Behavior of Pile Supported Integral Abutments

Two sets of field tests on integral abutments were preformed at the University of Tennessee in research sponsored by the Tennessee Department of Transportation (TDOT). Tests on concrete abutments supported by steel H-piles were followed by tests on prestressed concrete piles. The purpose of the tests was to evaluate the design criteria used by TDOT to design integral abutment bridges. The nation’s leader in the utilization of integral bridges, TDOT continues to extend the length limits of such bridges. The research described here provided realistic field data upon which to evaluate design criteria. Piles were driven into residual red clay soil. Concrete abutments were built on top of the piles to simulate the behavior of actual integral abutments. Lateral load was applied to the piles to induce horizontal displacements consistent with those that occur due to temperature change. Six abutments with steel piles and four with concrete piles were tested, first to the displacement limits corresponding to TDOT criteria, and then to displacements well beyond the current design limits. Tests to failure of two abutments with steel piles and one with concrete piles are particularly interesting. The test results showed that current TDOT design criteria for maximum horizontal displacement are conservative. The test data indicated that current criteria could be extended to accommodate somewhat larger displacements and correspondingly longer lengths for jointless bridges.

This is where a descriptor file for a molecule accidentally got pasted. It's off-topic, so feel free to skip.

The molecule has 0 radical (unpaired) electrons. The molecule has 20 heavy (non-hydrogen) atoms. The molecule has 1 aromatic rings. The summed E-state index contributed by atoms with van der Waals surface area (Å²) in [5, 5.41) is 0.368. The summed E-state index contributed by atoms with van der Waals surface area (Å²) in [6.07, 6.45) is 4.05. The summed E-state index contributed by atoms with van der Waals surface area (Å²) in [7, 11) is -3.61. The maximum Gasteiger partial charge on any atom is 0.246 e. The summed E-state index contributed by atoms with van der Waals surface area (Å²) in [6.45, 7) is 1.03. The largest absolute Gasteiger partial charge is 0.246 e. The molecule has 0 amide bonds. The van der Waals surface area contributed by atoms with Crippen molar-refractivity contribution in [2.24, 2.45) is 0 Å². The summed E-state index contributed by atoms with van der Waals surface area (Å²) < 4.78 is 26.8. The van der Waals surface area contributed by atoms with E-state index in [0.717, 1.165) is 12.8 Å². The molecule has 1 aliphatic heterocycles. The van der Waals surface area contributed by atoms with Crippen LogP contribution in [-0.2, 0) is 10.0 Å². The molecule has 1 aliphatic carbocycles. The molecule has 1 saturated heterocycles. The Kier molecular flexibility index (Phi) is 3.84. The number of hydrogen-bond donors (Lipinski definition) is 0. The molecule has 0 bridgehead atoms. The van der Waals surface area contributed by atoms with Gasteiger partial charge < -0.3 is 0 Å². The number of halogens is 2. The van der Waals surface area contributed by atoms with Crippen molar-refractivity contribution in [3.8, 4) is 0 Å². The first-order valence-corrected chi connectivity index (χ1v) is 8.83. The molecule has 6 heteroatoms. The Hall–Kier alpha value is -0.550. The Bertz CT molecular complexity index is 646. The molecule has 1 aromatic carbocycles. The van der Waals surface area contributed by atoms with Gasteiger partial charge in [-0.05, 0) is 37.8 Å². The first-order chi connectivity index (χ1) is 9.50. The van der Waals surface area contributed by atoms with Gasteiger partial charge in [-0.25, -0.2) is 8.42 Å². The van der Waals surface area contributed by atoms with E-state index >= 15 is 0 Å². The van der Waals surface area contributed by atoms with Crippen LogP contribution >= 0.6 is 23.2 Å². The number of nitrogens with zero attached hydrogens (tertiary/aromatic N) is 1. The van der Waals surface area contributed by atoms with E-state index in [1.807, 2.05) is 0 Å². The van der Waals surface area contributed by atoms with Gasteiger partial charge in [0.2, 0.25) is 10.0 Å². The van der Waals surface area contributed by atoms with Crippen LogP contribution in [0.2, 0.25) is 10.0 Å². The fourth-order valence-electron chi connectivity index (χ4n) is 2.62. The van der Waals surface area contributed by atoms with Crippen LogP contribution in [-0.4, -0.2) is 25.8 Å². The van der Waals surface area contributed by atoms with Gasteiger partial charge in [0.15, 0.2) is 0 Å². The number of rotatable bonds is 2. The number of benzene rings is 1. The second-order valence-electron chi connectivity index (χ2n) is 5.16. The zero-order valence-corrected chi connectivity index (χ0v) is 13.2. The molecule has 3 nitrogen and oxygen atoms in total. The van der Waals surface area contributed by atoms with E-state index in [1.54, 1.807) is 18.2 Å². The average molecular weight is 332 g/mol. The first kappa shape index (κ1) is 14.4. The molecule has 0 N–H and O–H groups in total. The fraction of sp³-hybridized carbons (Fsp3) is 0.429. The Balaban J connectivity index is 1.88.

• English

Media Info

  • Media Type: Web
  • Features: Figures; References;
  • Pagination: pp 222-232
  • Monograph Title: Integral Abutment and Jointless Bridges (IAJB 2005), March 16-18, 2005, Baltimore, Maryland

Subject/Index Terms

Filing Info

  • Accession Number: 01090109
  • Record Type: Publication
  • Created Date: Mar 19 2008 12:14PM